Corpus Christi Caller-Times
October 10, 2009
by David Sikes
BROWNSVILLE — Ray Loop and his family have a rural Brownsville address. But the family also lives on the Mexico side of the U.S. Department of Homeland Security’s Tactical Infrastructure project.
Translation: They live south of the infamous Border Fence. The Loop homestead is among hundreds of properties suffering the misfortune of being between a massive 18-foot steel wall and the Rio Grande.
More than 400 Texans have had land condemned by the Feds for the wall’s right of way. The U.S. government has erected about 70 miles of fence in the Rio Grande Valley alone. But that’s not half the problem, Loop said.
In some areas this wall is a mile or two from the river, effectively enclosing large tracts of land and greatly reducing their values. Why not build it closer to the river? An international treaty prohibits a wall of this magnitude from following the exact path of the Rio Grande because the barrier might push floodwaters into Mexico. Along certain stretches of the border, though, there is no fence for miles. These gaps are difficult to explain, but speculation is that influential landowners along the border got special exemptions and no fence.
Homeland Security also has enjoyed special legal exemptions and regulatory waivers from such high federal authorities as the Environmental Protection Agency and others.
Loop said real estate inside the wall is now difficult to insure because of uncertainty, and that many financial institutions refuse to accept these properties as collateral for loans.
For the past 17 months the Loop family, who has farmed this land for three generations, has been fighting a legal battle to address a variety of concerns.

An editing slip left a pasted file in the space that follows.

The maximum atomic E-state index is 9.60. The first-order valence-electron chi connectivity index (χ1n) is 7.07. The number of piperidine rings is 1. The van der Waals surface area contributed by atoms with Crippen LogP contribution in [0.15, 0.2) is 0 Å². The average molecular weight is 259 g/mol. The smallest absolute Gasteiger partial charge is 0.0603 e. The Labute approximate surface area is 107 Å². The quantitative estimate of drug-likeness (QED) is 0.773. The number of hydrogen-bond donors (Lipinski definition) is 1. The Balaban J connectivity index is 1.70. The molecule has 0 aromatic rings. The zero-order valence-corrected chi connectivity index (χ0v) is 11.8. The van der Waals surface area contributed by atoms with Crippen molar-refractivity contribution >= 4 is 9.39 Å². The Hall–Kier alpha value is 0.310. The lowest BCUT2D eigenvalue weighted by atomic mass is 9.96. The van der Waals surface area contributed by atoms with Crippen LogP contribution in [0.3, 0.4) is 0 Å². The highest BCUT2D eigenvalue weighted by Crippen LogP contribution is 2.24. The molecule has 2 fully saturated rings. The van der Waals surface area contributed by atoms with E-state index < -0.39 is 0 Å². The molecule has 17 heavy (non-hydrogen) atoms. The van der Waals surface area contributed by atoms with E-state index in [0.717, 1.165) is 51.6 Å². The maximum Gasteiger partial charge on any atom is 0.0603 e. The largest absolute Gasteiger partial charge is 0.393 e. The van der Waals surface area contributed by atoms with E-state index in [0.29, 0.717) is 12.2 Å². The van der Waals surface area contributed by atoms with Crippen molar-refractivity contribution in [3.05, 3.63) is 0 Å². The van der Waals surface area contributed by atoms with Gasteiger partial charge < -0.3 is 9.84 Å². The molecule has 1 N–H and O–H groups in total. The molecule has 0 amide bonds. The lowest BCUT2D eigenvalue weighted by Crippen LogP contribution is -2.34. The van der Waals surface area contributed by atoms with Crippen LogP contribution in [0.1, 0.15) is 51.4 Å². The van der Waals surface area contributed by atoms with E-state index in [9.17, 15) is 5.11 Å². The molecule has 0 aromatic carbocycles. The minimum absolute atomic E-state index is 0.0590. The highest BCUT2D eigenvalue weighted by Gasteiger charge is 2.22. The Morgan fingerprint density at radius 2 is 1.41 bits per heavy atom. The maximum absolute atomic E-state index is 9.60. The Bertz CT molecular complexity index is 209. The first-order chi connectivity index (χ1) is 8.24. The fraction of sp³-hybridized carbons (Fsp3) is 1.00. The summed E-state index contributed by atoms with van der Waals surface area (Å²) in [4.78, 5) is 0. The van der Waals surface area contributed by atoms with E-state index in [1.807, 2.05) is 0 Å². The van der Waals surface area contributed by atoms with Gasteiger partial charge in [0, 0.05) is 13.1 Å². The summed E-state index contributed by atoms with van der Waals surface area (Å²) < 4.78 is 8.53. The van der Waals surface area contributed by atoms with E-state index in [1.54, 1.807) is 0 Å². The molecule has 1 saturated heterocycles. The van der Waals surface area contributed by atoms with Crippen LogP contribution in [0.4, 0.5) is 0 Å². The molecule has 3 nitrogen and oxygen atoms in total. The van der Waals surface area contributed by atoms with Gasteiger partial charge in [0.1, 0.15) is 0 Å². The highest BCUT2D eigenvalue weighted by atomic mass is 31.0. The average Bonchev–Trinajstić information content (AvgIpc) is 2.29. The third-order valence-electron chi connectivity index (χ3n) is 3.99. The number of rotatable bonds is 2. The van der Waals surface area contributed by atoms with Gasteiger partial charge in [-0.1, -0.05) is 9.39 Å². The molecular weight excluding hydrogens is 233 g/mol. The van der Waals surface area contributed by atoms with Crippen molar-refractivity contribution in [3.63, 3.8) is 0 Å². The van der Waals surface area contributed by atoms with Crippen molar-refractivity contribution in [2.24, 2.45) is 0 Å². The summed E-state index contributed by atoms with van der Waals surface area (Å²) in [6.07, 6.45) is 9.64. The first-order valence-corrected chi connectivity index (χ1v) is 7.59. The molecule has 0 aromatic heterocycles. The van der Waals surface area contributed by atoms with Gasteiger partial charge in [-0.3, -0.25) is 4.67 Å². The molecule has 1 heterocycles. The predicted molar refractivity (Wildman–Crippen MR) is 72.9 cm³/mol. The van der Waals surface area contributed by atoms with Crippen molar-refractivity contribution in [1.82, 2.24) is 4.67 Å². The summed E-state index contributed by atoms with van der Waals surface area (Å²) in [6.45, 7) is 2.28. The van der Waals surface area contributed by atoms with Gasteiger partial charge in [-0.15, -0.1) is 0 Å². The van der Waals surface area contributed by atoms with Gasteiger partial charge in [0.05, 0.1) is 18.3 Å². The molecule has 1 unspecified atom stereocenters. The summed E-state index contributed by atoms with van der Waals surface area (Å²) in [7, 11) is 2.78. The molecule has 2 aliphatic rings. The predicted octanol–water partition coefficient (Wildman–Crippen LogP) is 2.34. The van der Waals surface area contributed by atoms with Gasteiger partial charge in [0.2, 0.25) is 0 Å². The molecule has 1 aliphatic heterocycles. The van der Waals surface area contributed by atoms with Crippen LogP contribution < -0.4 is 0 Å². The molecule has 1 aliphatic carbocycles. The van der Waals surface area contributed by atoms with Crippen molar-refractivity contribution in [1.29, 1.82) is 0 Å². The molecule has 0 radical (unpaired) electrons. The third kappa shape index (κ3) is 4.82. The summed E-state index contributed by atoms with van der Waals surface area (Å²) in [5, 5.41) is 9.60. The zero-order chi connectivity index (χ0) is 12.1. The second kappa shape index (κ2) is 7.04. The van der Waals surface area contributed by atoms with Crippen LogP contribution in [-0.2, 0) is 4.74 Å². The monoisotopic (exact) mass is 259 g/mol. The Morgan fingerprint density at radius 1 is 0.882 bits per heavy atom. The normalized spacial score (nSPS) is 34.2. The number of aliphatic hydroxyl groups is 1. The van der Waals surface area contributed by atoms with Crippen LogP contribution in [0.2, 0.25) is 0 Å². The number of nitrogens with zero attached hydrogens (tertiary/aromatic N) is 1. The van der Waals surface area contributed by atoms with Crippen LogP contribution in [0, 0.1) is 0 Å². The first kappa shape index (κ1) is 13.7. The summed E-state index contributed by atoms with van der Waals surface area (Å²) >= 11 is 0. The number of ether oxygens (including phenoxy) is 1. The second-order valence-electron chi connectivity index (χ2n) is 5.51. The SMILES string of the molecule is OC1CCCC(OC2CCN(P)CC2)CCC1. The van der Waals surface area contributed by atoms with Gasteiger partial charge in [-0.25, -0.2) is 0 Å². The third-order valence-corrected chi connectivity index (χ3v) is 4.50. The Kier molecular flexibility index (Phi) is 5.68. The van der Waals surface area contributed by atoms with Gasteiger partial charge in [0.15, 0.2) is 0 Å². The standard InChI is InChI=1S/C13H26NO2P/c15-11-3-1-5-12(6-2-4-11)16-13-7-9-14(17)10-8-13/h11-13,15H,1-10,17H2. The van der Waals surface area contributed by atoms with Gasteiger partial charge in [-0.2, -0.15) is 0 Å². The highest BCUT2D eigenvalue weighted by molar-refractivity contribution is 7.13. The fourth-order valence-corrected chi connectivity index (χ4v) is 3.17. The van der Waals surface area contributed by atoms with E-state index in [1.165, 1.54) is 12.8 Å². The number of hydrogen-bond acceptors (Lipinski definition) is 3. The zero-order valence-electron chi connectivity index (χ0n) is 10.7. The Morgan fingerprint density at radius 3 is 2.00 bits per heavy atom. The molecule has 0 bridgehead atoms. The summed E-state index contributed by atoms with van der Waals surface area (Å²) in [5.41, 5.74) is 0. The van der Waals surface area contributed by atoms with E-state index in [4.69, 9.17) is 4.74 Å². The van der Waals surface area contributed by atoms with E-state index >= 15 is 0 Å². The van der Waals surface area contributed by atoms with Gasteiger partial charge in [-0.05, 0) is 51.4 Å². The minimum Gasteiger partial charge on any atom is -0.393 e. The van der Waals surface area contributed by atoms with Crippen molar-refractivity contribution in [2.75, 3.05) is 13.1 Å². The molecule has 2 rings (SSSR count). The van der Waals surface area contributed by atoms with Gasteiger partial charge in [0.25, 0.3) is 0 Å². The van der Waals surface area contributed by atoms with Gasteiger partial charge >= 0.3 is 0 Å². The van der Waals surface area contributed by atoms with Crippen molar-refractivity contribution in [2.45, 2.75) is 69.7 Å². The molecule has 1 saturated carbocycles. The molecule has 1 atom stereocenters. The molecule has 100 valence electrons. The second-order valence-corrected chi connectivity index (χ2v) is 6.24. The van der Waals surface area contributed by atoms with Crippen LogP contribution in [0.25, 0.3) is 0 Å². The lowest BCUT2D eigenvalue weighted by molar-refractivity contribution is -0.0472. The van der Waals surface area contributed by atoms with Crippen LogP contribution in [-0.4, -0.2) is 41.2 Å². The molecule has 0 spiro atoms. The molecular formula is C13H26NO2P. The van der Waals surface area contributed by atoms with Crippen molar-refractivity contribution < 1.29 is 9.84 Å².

Essentially they’re fighting to include favorable fine print written into a pending agreement with Homeland Security. Details such as access to their land sit high on the Loops’ list of fine-print items.
The fence, which actually is a wall of hollow steel pipes concreted six feet into the ground and then filled with additional concrete, will be fitted with gates. Right now, the location of these gates are represented as gaps in the wall.
And nobody in government can tell the Loops whether their gate will be electronic or padlocked. If the gate is not electronic, then Loop’s little girl won’t be able to open it when she walks to the school bus stop. It’d be too heavy.
If the gate is operated by an electronic keypad, then should Loop tell his daughter the code? Loop wonders how valuable these gate codes will be to drug smugglers and what these ruthless criminals might do to gain the number sequences.
Loop can’t even get the government to tell him whether he’ll have 24-hour access to his home and crop fields. Or whether a U.S. Border Patrol agent must be present when the gates are opened. He wants such details written into the agreement.
Loop farms about 2,000 acres of some high-tech and diverse produce that sometimes must be harvested at night. It’s all behind the gate.
What about his workers? Will they have unlimited access to the farm? Or must everyone undergo extensive background checks? Will the Feds limit the number of folks with access privileges?
The government also hasn’t told Loop whether his dove hunting operation will be allowed to continue or what security level might trigger the prohibition of guns behind the wall.
Other concerns include fire safety. The U.S. Fish and Wildlife Service also has concerns about wildfires and the safety of firefighters and wildlife caught behind the fence. But on a personal level, Loop wonders whether local firefighters and other emergency crews will get through the gate in time to save his burning home or tend to his family’s health.
And not every landowner within the wall has an access gate. In some cases, adjacent property owners will be forced to borrow a neighbor’s gate to access their own land.
What a mess.